Nurenberg Paris Attorney Jeffrey M. Heller Obtains $300,000 Verdict…

Attorney Jeffrey M. Heller

No man should ever die this way,” said Heller. “This was preventable. The family deserves the vindication from the jury’s verdict that what the hospital did was wrong.

On August 10, 2018, an Erie County jury comprised of five women and three men awarded a Sandusky family $300,000 in a medical malpractice and wrongful death lawsuit against Firelands Regional Medical Center. The case centered around the family’s father, Peter Porter, who was admitted to the Firelands hospital just four days prior to his death. The lawsuit alleged that the nurses at Firelands failed to adhere to the hospital’s medication administration policies and procedures. Over the course of several days, specifically November 11 and 12, 2015, the hospital’s nurses allegedly failed to timely provide medication to Peter Porter, who suffered from Parkinson's Disease.

The jury found that the Parkinson’s Disease led to Peter Porter becoming dysphagic, meaning he often times had difficulty swallowing. The medication Peter Porter was prescribed was critical in preventing his swallowing difficulties and because of this, the hospital’s doctors ordered Mr. Porter’s medication to be administered at specific times. The hospital also had policies in place to ensure the medication was administered timely. The testimony at trial also showed that because the nurses failed to administer the medication timely, and sometimes not at all, Peter Porter became completely unable to swallow. On the morning of November 12, due to a lack of communication between Peter Porter’s nurses, as well as improper documentation in their nursing records, a Firelands nurse orally administered 10 medications to Peter Porter.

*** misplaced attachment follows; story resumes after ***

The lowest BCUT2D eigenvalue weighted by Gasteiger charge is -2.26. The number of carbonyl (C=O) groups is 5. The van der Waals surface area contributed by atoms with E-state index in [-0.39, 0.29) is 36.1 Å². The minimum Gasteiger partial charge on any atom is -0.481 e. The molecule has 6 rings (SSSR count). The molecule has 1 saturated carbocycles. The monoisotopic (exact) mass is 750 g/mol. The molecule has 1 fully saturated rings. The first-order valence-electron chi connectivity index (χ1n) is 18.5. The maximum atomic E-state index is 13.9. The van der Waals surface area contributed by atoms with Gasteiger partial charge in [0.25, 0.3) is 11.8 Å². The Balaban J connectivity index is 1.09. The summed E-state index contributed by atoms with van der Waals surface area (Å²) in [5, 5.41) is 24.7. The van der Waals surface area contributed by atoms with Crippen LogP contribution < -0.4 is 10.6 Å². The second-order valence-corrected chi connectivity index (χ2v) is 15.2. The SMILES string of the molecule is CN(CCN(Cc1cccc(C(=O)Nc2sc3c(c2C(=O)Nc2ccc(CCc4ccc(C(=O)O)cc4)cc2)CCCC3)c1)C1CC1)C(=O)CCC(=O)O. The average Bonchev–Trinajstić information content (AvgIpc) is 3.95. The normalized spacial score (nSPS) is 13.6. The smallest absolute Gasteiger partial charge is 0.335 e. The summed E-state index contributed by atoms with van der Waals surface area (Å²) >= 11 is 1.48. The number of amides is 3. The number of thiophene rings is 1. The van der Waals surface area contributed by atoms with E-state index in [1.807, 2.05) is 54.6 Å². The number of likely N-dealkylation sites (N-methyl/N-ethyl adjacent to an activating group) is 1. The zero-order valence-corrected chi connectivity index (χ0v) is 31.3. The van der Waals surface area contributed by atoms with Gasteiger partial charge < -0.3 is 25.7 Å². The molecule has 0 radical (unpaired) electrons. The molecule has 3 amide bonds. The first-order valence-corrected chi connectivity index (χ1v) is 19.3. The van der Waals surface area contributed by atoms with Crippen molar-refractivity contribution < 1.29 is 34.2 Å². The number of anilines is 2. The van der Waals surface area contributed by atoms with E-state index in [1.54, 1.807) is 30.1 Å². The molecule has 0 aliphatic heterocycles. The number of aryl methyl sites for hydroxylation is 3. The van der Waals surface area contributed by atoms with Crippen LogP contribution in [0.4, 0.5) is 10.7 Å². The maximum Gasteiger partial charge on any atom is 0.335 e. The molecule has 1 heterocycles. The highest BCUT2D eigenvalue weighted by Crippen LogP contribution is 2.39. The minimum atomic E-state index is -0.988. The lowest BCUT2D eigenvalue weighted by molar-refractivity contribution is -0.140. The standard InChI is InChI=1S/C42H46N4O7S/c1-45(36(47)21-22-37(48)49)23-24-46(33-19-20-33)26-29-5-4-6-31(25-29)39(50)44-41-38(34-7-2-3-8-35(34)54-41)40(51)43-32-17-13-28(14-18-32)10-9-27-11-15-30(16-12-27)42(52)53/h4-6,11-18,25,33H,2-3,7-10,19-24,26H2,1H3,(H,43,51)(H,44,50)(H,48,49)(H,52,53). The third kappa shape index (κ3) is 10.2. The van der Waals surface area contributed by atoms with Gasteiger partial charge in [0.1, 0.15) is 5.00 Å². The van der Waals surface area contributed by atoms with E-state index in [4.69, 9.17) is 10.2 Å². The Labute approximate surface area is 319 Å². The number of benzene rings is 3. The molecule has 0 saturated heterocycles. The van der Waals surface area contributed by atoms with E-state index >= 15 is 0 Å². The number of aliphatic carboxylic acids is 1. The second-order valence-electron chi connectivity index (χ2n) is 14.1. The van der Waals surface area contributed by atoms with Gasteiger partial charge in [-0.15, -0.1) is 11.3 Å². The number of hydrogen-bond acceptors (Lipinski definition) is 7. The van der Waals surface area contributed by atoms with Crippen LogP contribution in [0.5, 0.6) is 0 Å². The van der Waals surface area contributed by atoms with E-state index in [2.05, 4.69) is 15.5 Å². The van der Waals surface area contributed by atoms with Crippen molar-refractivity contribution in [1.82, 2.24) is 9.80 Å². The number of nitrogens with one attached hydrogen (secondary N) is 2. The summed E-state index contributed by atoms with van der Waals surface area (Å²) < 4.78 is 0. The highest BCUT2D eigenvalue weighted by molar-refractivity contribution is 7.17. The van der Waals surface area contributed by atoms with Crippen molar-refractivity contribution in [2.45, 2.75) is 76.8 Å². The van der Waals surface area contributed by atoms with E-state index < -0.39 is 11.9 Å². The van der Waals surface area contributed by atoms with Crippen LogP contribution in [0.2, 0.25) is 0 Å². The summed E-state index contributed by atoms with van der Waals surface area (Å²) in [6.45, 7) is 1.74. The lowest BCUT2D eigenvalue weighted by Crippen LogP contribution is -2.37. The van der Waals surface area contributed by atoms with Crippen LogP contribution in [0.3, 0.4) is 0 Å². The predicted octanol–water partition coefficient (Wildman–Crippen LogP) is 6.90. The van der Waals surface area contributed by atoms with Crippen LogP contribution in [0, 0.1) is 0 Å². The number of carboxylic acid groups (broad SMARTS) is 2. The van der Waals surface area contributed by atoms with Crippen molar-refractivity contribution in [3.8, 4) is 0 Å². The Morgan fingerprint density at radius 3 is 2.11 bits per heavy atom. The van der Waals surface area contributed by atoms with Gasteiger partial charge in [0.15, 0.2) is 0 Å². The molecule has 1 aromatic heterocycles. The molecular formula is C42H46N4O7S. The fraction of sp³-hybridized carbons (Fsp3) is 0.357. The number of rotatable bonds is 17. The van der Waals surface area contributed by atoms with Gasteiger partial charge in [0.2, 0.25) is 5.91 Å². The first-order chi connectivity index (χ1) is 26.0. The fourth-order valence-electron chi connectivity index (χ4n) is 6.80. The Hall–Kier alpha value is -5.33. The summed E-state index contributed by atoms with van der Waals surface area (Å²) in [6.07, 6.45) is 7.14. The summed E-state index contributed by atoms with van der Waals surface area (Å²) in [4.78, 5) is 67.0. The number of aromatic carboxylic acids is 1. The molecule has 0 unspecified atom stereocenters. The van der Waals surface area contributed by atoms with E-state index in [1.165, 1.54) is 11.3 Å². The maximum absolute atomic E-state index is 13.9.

Court documents showed that due to his swallowing difficulties, he was not able to handle all of the medication and he aspirated one of the medication capsules. Over the course of several hours, Mr. Porter’s body attempted to fight off the capsule, which became lodged in his trachea, or windpipe. Mr. Porter’s body was not able to dislodge the capsule and he ultimately died of asphyxiation (Case #238710 - Erie County Common Pleas Court).

"This was an absolutely horrible way to die," said Jeff Heller of the Nurenberg Paris law firm, who represented the family. "The hospital had appropriate and reasonable policies in place to prevent something like this from happening, the nurses just failed to follow them," said Heller.

Peter Porter's family testified at trial and described a hard-working man who missed five days of work in 30 years at the Lorain Ford plant in Lorain, Ohio. "My dad was an A-plus man," said Mr. Porter's son, James. "He said to always respect those around you and never take advantage of a man when he's down. He told me to '[a]lways pick people up.'"

Jeff Heller is a trial attorney for the Nurenberg Paris law firm in Cleveland, Ohio. Nurenberg Paris is celebrating its 90th Anniversary this year fighting for the rights of injured people.

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